Rowan Stringer, a high school Rugby player from Ottawa, Ontario, passed away in 2013 from Second Impact Syndrome due to multiple concussions suffered within a short period of time.
A coroner’s inquest into her death resulted in 49 recommendations to be implemented in an effort to prevent another tragedy such as this from happening in the future. Rowan’s Law, which passed unanimously at the Ontario Legislature on June 7, 2016, is a private members bill put forth by Conservative MPP Lisa MacLeod (Napean-Carleton) along with Rowan’s parents, Gord and Kathleen Stringer designed to put these recommendations into action.
What is Second Impact Syndrome?
A concussion is a brain injury that ultimately results in a disturbance in the energy levels as well as blood flow within the brain. If the injury is managed appropriately through adequate recovery, most concussions recover without any additional or serious consequences. However, during this period of low energy, the brain is extremely vulnerable to additional trauma.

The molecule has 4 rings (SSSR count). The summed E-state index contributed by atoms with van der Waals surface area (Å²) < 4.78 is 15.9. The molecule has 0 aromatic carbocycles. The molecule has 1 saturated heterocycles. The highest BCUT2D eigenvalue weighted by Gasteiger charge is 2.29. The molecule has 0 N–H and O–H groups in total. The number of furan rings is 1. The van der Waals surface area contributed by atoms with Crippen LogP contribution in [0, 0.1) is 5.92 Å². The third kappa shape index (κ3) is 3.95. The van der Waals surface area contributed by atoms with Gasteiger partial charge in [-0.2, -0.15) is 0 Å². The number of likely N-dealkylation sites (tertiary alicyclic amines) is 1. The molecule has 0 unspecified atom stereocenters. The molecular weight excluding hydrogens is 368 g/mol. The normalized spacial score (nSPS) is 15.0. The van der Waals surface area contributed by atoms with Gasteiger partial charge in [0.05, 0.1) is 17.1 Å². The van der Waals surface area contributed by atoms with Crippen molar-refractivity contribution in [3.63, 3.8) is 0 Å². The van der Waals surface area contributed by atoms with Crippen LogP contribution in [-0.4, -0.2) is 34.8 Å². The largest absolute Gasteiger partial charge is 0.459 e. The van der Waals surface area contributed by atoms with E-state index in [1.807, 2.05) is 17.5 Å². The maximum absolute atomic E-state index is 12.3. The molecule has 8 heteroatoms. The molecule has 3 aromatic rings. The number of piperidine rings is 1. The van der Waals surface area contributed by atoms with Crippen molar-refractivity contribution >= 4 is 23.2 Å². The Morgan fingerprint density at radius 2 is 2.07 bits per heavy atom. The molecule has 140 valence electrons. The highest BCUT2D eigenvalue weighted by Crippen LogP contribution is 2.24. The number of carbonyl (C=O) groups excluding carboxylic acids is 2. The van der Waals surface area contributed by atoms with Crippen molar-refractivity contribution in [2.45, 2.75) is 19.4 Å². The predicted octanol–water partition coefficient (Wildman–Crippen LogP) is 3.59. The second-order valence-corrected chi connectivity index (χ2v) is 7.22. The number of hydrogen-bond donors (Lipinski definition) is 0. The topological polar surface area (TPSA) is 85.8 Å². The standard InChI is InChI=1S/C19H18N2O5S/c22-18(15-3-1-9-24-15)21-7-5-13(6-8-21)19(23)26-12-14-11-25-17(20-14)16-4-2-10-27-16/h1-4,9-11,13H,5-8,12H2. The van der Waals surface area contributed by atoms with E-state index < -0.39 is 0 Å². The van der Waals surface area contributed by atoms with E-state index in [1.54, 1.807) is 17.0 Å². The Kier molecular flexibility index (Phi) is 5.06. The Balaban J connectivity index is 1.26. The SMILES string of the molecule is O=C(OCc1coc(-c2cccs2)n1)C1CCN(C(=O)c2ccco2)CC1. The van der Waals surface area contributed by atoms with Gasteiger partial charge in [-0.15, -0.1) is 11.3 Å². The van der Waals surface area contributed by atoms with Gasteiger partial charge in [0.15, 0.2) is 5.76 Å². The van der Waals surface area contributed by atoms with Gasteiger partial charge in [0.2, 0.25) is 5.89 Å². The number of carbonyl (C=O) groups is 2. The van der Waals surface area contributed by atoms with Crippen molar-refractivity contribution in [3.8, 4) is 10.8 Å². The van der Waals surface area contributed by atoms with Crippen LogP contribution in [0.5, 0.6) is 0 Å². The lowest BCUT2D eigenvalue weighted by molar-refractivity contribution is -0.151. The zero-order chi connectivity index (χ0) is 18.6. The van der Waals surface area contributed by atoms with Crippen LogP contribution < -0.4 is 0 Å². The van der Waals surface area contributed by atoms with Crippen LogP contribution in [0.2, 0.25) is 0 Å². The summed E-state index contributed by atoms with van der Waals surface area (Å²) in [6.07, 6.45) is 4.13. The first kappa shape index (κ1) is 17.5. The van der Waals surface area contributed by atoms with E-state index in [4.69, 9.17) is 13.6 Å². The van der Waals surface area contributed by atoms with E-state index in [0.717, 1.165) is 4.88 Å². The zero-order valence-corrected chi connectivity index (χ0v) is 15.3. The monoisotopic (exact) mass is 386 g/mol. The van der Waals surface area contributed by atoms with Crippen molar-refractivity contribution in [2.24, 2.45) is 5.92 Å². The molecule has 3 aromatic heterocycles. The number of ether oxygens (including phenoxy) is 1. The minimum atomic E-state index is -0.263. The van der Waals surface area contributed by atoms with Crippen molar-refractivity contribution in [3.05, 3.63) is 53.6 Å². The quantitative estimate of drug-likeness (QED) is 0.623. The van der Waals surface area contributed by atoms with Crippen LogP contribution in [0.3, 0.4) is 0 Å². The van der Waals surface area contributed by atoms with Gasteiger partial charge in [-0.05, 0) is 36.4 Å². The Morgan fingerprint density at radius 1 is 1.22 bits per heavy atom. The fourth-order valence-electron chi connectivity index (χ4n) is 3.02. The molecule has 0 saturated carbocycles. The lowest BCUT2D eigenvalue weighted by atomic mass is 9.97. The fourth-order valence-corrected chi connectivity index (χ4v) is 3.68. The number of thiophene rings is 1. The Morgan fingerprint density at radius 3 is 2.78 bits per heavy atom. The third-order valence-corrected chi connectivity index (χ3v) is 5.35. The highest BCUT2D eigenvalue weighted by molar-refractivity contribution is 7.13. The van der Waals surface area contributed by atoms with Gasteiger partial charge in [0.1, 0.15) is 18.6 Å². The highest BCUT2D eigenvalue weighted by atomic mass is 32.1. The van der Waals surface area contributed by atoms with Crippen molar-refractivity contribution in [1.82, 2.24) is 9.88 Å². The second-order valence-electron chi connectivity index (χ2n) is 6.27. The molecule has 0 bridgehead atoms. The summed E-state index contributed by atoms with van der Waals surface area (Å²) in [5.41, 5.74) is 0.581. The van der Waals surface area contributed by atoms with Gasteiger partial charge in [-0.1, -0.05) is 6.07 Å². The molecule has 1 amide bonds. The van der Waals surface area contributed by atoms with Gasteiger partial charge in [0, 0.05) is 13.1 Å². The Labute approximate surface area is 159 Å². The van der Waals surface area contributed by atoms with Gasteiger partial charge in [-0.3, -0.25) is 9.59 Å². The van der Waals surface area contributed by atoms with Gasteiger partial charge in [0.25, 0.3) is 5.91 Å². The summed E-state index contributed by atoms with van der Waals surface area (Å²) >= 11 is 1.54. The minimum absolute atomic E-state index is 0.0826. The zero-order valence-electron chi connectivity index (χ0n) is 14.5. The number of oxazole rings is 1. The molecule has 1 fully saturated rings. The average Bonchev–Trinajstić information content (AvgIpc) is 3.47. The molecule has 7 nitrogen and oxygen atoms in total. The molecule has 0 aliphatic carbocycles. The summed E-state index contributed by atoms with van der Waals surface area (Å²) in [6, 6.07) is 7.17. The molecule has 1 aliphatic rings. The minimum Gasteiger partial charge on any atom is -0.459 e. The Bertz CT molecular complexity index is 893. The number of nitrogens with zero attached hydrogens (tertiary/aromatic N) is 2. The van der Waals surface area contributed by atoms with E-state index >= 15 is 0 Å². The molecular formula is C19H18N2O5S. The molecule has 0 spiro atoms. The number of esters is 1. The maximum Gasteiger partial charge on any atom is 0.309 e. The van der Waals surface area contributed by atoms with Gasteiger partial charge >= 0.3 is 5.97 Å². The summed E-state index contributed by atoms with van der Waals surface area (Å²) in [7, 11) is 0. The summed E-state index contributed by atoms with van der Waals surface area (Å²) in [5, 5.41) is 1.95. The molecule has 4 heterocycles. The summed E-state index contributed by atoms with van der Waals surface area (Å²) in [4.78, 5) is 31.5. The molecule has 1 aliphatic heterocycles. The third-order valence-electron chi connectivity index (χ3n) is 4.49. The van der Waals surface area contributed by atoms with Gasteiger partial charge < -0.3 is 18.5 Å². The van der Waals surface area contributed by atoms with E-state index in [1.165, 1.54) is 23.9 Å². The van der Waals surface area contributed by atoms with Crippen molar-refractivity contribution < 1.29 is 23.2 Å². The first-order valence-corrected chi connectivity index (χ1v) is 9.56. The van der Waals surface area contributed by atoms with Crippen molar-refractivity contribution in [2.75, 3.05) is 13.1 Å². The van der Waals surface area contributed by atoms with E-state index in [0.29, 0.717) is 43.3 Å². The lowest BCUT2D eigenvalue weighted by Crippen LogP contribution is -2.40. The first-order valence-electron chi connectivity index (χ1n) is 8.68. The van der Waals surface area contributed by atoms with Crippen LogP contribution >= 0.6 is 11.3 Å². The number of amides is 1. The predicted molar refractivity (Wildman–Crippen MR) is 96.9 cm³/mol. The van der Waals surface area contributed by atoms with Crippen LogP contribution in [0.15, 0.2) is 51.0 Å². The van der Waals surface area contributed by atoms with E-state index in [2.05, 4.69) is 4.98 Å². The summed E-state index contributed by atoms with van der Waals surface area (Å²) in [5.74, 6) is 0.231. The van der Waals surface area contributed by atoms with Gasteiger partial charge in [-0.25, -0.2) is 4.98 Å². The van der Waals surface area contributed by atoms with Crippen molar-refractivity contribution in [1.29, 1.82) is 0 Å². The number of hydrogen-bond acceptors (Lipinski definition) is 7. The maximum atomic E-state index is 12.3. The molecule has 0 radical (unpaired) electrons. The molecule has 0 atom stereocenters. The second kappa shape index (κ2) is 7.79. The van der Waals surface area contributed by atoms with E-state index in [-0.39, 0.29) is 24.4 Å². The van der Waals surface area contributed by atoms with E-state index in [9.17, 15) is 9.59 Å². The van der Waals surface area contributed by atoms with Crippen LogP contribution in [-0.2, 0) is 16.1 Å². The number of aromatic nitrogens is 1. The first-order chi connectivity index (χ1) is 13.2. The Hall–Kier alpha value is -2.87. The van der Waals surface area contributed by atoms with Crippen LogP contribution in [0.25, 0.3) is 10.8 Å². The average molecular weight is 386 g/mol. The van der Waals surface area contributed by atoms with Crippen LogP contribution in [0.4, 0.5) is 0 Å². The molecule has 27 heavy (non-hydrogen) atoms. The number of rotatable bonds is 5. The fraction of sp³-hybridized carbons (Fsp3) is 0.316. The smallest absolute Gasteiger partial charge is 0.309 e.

A second concussion during this recovery stage can result in a dangerous drop in energy levels and blood flow which leads to a rapid increase in swelling in the brain and death: this is Second Impact Syndrome. It is the result of suffering two concussions in a very short period of time (i.e., within a week or two). The scary part is that symptoms, meaning how you feel, have no bearing on the recovery level of the brain.
On Friday May 3, 2013, Rowan was playing in a high school rugby tournament and in the last game of the day, she was tackled and removed from that game complaining of a headache. She had a game after school the following Monday (May 6) and was feeling great and ready to play. During that game someone stepped on her head and the headache returned; however, she did not tell anyone of this return in symptoms. On Wednesday (May 8), she had yet another game, which would be her last. She was tackled to the field, which resulted in a loss of consciousness that she never recovered. Doctors tried to relieve the swelling in her brain but were unable to do so.
excerpt from completeconcussions.com
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